Fundamental movement skills are considered the basic building blocks for movement and provide the foundation for specialized and sport-specific movement skills required for participation in a variety of physical activities. However, kinematic analyses of fundamental movement has not been performed. The aims of this study were to, (1) characterise the relationship between facets of fundamental movement and, (2) characterise the relationship between overall integrated acceleration and three-dimensional kinematic variables whilst performing fundamental movement skills. Eleven participants (10±0.8y, 1.41±0.07m, 33.4±8.6kg, body mass index; 16.4±3.1 kg.m2) took part in this study, had anthropometric variables recorded and performed a series of fundamental movement tasks, whilst wearing a tri-axial accelerometer and were recorded using a three-dimensional motion capture system. Maximum shoulder external rotation (°) and maximum shoulder internal rotation velocity (°.s-1) (r=0.86, p<0.001), mediolateral centre of mass range (cm) and centre of mass coefficient of variation (%) (r=0.83, p<0.001), maximum stride angle (°) in the jog and walk (r=0.74, p=0.01) and maximum sprint stride angle and maximum shoulder internal rotation velocity (°.s-1) (r=0.67, p<0.02) were significantly correlated. Maximum sprint stride angle (hip: r=0.96, p<0.001, ankle: r=0.97, p<0.001) and maximum internal rotation velocity (ankle: r=0.6, p=0.05) were significantly correlated to overall integrated acceleration. Overall integrated acceleration was comparable between participants (CV: 10.5), whereas three-dimensional variables varied by up to 65%.Although overall integrated acceleration was comparable between participants, three-dimensional variables were much more varied. Indicating that although overall activity may be correspondent, the characteristics of a child’s movement may be highly varied.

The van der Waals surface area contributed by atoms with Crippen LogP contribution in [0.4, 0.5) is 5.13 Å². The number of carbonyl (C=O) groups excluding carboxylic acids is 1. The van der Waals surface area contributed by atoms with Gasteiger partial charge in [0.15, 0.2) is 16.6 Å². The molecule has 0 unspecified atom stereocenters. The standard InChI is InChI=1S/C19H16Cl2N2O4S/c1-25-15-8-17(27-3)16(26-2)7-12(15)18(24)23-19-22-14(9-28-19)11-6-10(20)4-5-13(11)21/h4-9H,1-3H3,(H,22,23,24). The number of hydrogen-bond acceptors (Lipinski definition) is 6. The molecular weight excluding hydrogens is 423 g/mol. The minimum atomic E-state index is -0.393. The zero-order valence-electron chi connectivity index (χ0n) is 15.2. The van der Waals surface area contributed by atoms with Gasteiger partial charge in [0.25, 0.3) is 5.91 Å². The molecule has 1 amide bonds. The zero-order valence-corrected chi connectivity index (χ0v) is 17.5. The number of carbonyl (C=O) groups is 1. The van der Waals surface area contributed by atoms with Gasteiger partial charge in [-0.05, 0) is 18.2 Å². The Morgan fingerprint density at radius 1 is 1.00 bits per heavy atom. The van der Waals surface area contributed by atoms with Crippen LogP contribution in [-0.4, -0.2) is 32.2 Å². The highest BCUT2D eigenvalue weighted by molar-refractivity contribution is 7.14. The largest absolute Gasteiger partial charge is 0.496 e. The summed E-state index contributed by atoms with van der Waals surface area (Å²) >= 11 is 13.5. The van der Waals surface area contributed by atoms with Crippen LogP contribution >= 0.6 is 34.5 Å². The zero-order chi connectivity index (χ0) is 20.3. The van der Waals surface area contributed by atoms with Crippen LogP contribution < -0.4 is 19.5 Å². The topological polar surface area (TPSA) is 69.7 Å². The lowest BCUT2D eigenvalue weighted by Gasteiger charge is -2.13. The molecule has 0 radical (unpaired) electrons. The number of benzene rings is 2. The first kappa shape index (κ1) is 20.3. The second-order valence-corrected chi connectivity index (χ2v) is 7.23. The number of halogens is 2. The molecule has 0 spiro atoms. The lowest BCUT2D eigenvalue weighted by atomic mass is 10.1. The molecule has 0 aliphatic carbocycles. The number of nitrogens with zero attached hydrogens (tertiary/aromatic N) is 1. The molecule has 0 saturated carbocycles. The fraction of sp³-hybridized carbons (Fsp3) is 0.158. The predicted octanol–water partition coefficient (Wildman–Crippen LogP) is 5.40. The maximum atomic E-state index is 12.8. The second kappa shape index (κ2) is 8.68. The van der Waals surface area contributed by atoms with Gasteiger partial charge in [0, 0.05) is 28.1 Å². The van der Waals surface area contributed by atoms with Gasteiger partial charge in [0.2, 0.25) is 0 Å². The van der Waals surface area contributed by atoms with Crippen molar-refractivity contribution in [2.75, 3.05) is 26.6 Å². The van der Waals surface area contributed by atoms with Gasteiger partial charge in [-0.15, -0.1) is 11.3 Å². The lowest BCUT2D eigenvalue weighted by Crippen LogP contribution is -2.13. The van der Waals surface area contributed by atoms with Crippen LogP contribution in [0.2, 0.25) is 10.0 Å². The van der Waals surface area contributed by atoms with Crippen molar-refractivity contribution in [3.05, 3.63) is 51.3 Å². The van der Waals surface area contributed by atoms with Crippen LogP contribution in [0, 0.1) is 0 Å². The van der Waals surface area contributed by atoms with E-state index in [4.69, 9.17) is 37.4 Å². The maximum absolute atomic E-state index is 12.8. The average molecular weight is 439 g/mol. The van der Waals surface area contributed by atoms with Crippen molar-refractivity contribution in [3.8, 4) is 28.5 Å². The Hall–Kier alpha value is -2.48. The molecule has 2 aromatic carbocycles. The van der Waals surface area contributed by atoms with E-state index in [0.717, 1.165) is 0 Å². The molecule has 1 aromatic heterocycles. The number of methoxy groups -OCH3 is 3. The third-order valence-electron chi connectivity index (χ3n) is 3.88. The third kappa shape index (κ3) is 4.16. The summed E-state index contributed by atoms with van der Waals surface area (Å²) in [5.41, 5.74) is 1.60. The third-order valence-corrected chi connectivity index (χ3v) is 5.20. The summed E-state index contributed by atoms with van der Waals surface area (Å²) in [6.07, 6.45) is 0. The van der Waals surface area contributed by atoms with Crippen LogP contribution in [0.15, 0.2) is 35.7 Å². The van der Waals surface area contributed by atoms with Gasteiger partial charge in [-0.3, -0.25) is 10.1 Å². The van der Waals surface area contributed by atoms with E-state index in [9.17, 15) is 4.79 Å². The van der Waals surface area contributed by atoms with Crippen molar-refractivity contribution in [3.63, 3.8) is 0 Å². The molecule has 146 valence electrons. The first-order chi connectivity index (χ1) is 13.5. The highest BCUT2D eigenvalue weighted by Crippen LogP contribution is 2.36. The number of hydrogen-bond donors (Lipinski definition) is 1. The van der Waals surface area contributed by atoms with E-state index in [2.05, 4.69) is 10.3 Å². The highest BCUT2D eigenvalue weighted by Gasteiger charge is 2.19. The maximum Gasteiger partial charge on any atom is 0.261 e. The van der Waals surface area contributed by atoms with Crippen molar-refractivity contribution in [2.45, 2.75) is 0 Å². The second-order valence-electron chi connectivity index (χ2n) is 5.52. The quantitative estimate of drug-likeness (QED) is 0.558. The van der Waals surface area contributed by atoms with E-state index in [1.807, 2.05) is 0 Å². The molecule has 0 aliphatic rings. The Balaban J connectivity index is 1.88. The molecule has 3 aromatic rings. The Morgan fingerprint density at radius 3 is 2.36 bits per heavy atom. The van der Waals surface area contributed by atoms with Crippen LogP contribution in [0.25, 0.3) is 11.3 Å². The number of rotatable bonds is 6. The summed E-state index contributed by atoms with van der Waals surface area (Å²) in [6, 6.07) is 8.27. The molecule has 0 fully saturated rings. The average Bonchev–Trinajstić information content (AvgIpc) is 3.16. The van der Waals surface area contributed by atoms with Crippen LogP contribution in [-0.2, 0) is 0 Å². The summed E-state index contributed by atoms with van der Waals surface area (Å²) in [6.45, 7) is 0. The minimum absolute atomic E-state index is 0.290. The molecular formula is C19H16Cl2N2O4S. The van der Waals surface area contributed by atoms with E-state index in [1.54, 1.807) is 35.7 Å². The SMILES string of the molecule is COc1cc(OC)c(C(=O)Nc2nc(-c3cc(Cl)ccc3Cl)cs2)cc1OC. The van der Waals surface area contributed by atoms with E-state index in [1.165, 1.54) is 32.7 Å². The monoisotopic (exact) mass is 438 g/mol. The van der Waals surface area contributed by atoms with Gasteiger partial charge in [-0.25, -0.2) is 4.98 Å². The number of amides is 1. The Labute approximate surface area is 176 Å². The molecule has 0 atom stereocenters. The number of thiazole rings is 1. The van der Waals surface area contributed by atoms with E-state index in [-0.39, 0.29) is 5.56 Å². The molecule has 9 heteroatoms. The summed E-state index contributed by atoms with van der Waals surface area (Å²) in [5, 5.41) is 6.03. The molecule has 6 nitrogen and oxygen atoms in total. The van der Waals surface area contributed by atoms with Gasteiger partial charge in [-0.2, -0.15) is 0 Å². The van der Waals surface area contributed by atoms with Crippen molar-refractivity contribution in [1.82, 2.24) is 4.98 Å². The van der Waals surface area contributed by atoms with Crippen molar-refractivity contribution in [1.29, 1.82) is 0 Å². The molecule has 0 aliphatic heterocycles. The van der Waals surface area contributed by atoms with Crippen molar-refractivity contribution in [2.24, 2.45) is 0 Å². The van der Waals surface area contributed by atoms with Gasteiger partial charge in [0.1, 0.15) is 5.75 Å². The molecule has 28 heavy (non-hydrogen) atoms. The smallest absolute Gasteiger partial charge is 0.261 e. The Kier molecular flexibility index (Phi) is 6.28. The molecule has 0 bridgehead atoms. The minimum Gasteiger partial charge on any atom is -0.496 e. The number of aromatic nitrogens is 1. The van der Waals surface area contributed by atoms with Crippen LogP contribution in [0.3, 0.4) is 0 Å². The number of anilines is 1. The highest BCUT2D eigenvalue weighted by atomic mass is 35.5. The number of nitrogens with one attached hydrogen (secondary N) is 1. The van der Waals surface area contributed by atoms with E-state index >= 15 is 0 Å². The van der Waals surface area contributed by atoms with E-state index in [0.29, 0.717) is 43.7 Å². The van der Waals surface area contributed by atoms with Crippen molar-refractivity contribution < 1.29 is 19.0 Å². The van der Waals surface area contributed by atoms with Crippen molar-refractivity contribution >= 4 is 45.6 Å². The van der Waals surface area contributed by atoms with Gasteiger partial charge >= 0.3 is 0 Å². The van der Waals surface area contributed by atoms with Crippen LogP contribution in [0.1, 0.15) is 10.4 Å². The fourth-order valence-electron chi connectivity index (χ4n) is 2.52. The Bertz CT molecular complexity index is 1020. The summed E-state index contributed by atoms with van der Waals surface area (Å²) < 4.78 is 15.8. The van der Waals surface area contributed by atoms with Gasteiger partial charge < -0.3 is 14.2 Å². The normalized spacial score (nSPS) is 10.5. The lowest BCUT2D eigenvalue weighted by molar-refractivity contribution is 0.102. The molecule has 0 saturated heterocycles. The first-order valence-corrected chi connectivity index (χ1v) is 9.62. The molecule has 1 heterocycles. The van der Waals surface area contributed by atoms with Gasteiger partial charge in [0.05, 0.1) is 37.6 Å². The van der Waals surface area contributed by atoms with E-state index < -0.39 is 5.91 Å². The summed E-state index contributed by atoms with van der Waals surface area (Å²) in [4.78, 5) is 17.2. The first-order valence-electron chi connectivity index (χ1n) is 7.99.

|Number of pages||15|
|Journal||Sport Science Review|
|Publication status||Published - 24 Sept 2016|
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- Fundamental movement skills